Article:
The diagram below is a representation of a well-structured basic web application, if you are not a cloud developer, you will probably find it complicated.
Next, we will get to know each one of these components and give an introduction so that you can have the necessary knowledge when including it in the project architecture.
The acronym DNS (Domain Name System) is the technology that allows the internet. This component allows all IP and domains to be referenced and found. Imagine a giant phone book on the internet, it is through it that you can find where a particular address is. When we enter a domain in our browser, for example, http://www.pudim.com.br, that address will be searched in this phone book to find where it should be directed to, it is always behind an IP, in the case of that address it is 22.214.171.124.
(2) LOAD BALANCE
Load Balance is an essential component for cloud architecture, one of the main characteristics of cloud applications is its horizontal scalability, that is, we can create numerous instances (replicas) of applications to meet a large demand of requests, thus ensuring availability. It is in this scenario that Load Balance enters because it will be responsible for distributing this demand among all existing instances, ensuring that the rules defined therein are met to avoid overload in a given instance and provide high performance of requests.
(3) WEB APP SERVER
These are the web application servers, basically, it is where the application is installed and will respond to the user by receiving the request and providing an HTML response. As the brain of the application, it will be responsible for communicating with a variety of other components, such as databases, queues, caches, microservices and much more. Server implementations require a choice a language (C # .NET, Node.js, Ruby, Scala, Java, etc.).
Basically, every application uses a database to store information. It is through them that we can store and update the data captured or generated by the application. In the cloud model, mainly with microservices, it is quite common to use several databases. Also, there are currently two database versions, the most used being the relational database (SQL Server, Oracle, MySql, etc.) and the non-relational database (CosmoDB, MongoDB, DynamoDB, etc.), basically, the difference is that the relational offers greater consistency and reliability and non-relational has the advantage of greater scalability, with the information grouped and stored in the same record.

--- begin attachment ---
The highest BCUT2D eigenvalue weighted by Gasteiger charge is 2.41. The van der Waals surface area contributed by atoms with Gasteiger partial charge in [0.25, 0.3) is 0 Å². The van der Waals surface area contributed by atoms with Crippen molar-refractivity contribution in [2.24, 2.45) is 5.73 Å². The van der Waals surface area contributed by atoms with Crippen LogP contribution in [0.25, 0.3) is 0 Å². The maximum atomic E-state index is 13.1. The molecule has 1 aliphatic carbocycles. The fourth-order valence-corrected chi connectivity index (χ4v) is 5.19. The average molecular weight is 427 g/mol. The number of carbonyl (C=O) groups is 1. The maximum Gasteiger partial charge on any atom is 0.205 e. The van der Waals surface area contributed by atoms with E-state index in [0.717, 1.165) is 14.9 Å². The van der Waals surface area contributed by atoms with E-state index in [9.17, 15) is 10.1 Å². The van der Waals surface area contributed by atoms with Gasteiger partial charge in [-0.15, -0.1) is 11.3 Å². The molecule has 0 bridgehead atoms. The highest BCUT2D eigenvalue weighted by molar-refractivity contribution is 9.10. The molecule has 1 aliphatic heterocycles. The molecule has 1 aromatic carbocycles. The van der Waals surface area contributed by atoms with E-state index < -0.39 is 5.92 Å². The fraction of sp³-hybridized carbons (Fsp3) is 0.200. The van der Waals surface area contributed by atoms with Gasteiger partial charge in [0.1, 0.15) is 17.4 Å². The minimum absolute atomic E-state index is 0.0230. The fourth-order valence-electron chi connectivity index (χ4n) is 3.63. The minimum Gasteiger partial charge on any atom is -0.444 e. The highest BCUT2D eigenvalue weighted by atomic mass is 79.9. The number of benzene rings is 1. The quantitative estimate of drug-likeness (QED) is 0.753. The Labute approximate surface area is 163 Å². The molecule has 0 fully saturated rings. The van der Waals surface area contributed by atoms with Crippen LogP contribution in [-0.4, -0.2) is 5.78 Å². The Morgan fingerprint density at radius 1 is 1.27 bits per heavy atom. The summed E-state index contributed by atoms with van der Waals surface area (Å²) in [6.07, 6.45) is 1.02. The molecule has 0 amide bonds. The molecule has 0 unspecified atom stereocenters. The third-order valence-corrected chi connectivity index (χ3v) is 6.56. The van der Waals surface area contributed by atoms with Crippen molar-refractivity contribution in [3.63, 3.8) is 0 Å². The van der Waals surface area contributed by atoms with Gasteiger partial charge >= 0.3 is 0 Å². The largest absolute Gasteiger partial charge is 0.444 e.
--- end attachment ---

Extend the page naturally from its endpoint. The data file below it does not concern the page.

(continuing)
(5) CACHE SERVER
The cache service basically provides query and persistence of data in virtually real-time. Applications generally use database queries that are executed several times and return the same value, to avoid processing this information, the cache stores this result in memory and keeps it available for the time configured for the application, thus making a big gain performance.
Most applications need to work asynchronously, that is, that is not associated with responding to a user’s request. For that, the “work queues” are used, it is through them that routines are scheduled to be executed from time to time to perform jobs that do not need to happen directly associated with users. The language options and underlying structures are as numerous as for web servers and most of them can be created in the “serverless” concept, which are algorithms that run without a server and are event-oriented.
These repositories are a simple and scalable way to store and access data in the cloud. They are perfect for any type of information you would store on a local file system, with the benefit of being accessible via http from anywhere. And you can also count on the redundancy configuration to guarantee its high availability.
Working with the cloud is simple and complex at the same time. These elements presented are a small part of the countless possibilities that exist to build an architecture, however, I hope that it will be useful to give the initial kick in its use. Believe that the future of applications will inevitably be in the cloud.